Harrisburg School District's books will be examined by Pennsylvania Auditor General Eugene DePasquale. However, his goals mirror the goals of the district's current recovery plan by a state-appointed official.
Last January then-Auditor General Jack Wagner released an audit into Harrisburg School District, which revealed multi-million dollar deficits in school years 2005 through 2008.
Wagner's audit uncovered a $517, 818 deficit in cafeteria funds, $1.4 million deficit in athletic department funds, and a $5.2 million loss in reimbursement funds. Wagner's audit also concluded a lack of teacher certifications and more than $400,000 in lost basic education funding due to lack of mandatory instructional hours.
On Monday, Democratic Auditor General Eugene DePasquale said his office will conduct an audit from school years 2009 through 2012. Typically audits on school districts are completed every three years.
DePasquale said he wants to examine the often conducted swap agreements by the district: "Which basically is gambling with taxpayer money," he said.
DePasquale said his office will conduct audits in low-income school districts around the state. On Friday he discussed a similar audit into Steelton-Highspire. He said audits would also be performed in Reading, York, Erie, Philadelphia and Pittsburgh school districts.
"The reason I'm doing this is to highlight what is happening to the education of children in low-income districts all over Pennsylvania," he said.
DePasquale said the audit will focus on academic performance, financial stability, school safety, governance and contracting. He said his office will conduct ways the district could improve these areas as well as improve data collecting and reporting.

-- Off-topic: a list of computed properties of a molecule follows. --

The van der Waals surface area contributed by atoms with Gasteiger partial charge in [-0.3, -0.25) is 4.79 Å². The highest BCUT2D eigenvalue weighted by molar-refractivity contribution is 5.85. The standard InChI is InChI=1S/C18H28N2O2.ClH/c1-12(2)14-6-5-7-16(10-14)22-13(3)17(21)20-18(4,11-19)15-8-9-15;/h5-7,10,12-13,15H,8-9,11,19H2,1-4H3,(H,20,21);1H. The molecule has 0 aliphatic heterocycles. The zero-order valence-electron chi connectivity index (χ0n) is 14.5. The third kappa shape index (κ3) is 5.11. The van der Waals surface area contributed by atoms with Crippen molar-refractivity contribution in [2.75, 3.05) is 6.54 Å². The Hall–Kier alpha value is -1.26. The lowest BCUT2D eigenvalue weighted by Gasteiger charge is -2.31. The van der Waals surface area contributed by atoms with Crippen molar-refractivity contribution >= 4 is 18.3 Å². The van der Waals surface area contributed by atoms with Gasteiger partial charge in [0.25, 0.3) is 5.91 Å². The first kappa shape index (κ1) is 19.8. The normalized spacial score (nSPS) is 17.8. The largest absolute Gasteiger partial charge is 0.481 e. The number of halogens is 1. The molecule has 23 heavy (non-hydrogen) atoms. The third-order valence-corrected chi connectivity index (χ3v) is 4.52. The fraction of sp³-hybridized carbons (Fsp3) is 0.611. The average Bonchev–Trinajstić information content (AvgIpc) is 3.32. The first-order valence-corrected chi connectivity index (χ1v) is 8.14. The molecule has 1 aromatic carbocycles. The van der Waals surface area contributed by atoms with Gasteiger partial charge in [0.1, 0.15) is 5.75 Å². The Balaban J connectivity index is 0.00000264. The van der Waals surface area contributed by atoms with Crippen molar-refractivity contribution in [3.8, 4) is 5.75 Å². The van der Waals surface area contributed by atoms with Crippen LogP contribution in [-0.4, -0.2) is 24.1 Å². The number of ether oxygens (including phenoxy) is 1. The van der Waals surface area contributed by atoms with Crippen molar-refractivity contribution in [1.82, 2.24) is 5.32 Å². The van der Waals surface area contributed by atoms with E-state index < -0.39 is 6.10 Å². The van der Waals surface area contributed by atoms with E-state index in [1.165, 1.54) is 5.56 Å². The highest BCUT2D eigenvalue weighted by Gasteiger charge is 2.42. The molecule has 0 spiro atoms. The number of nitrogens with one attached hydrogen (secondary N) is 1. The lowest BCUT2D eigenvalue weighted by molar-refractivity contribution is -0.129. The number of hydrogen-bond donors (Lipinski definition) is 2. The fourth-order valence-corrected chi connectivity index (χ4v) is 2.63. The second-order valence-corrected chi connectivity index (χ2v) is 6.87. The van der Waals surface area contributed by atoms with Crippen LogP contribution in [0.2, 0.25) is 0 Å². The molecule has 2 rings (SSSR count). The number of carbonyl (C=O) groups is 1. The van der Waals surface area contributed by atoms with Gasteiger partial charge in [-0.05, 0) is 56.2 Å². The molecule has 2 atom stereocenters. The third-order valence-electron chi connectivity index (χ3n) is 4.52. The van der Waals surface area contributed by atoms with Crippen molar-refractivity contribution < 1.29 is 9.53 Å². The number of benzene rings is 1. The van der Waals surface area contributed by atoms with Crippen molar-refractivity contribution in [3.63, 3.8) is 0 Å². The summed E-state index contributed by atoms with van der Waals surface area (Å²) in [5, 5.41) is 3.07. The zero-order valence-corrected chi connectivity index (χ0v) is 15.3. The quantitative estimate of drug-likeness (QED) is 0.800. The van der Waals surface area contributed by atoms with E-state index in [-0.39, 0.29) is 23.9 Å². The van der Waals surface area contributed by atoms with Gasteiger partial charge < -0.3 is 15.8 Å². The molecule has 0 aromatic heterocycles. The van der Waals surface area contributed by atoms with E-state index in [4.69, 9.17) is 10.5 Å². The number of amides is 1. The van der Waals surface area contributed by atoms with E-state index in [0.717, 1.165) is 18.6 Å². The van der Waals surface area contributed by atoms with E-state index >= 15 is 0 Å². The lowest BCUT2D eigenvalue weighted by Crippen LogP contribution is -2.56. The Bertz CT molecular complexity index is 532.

Chief Recovery Officer (CRO) Gene Veno sat in the back of the room and was miffed why DePasquale, who was flanked by State Senator Rob Teplitz (D-Dauphin County), State Representative Patty Kim (D-Dauphin County) and Harrisburg Mayor Eric Papenfuse, did not mention the district's Act 141 status.
In December 2012, the state appointed Veno as Chief Recovery Officer to devise a plan to aid the financially distressed district. The school board accepted the recommendations, and to this point the district has avoided a full state takeover or receivership.
"I don't know if they've really read Act 141; that's exactly what we've been doing the past 14 months."
Veno said his 5-year long-term plan addresses on all the areas DePasquale promised to examine, included academics. The CRO said he welcomes any recommendations the Auditor General's Office may have to offer, but he feels they could be dated given his team has consistently been making recovery plan progress past the 2012 school year.
"We're further ahead than that," he said. "I'd like to meet Mr. DePasquale someday; I've never heard from him. This could be a great opportunity to speak with him."
Veno said he would've liked to have seen Harrisburg School Superintendent Dr. Sybil Knight-Burney invited to the press conference. She was not present.
Harrisburg School Board President Jennifer Smallwood said she is not concerned about DePasquale conducting an audit, stating, "That's his job." Smallwood said the school board has been compliant during the recovery process.
"Like any other school distinct, we have issues and we are addressing them, and we are being quite open about what we're doing," she said.
Currently, Veno's recovery plan is under revision until the board decides how to spend the $11 million surplus that was previously miscalculated as a $4.5 million deficit. One the table is reinstated full-day kindergarten, repaying staff wages back by half, and no property tax increases.
Veno said he would like to see DePasquale put an emphasis on city property tax collection. He said the delinquency is a $15 million issue that could help the district.
DePasquale did not provide a timeline of action but hoped it would be conducted by the end of this year. He would not say how Act 141 would be impacted by an audit until it was completed. As to the progress already made, DePasquale said that's why his independent office will examine the books.
"Hopefully they've cleaned all that up," he said. "We're going to find out."